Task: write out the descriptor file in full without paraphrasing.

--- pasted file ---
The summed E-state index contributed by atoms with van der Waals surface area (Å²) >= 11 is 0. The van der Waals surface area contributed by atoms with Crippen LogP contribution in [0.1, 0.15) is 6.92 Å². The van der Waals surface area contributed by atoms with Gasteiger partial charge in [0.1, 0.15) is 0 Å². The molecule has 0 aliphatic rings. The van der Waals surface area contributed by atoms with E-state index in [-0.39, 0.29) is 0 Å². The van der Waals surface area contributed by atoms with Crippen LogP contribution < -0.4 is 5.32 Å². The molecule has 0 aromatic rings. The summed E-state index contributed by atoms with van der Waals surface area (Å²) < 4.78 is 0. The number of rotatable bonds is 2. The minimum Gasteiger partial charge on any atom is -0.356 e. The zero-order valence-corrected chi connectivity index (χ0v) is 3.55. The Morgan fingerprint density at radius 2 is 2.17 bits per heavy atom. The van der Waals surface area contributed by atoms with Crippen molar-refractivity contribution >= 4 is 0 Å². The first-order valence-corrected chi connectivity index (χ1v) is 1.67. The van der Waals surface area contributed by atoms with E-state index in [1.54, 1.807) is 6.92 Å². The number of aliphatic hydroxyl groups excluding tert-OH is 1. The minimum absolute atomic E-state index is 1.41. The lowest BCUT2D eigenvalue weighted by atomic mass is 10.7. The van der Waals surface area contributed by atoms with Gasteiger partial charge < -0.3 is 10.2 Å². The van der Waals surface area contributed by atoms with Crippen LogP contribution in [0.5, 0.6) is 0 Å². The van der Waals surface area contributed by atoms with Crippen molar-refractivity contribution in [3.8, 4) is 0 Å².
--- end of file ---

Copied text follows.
The summed E-state index contributed by atoms with van der Waals surface area (Å²) >= 11 is 0. The van der Waals surface area contributed by atoms with Crippen LogP contribution in [0.1, 0.15) is 6.92 Å². The van der Waals surface area contributed by atoms with Gasteiger partial charge in [0.1, 0.15) is 0 Å². The molecule has 0 aliphatic rings. The van der Waals surface area contributed by atoms with E-state index in [-0.39, 0.29) is 0 Å². The van der Waals surface area contributed by atoms with Crippen LogP contribution < -0.4 is 5.32 Å². The molecule has 0 aromatic rings. The summed E-state index contributed by atoms with van der Waals surface area (Å²) < 4.78 is 0. The number of rotatable bonds is 2. The minimum Gasteiger partial charge on any atom is -0.356 e. The zero-order valence-corrected chi connectivity index (χ0v) is 3.55. The Morgan fingerprint density at radius 2 is 2.17 bits per heavy atom. The van der Waals surface area contributed by atoms with Crippen molar-refractivity contribution >= 4 is 0 Å². The first-order valence-corrected chi connectivity index (χ1v) is 1.67. The van der Waals surface area contributed by atoms with E-state index in [1.54, 1.807) is 6.92 Å². The number of aliphatic hydroxyl groups excluding tert-OH is 1. The minimum absolute atomic E-state index is 1.41. The lowest BCUT2D eigenvalue weighted by atomic mass is 10.7. The van der Waals surface area contributed by atoms with Gasteiger partial charge < -0.3 is 10.2 Å². The van der Waals surface area contributed by atoms with Crippen LogP contribution in [0.5, 0.6) is 0 Å². The van der Waals surface area contributed by atoms with Crippen molar-refractivity contribution in [3.8, 4) is 0 Å².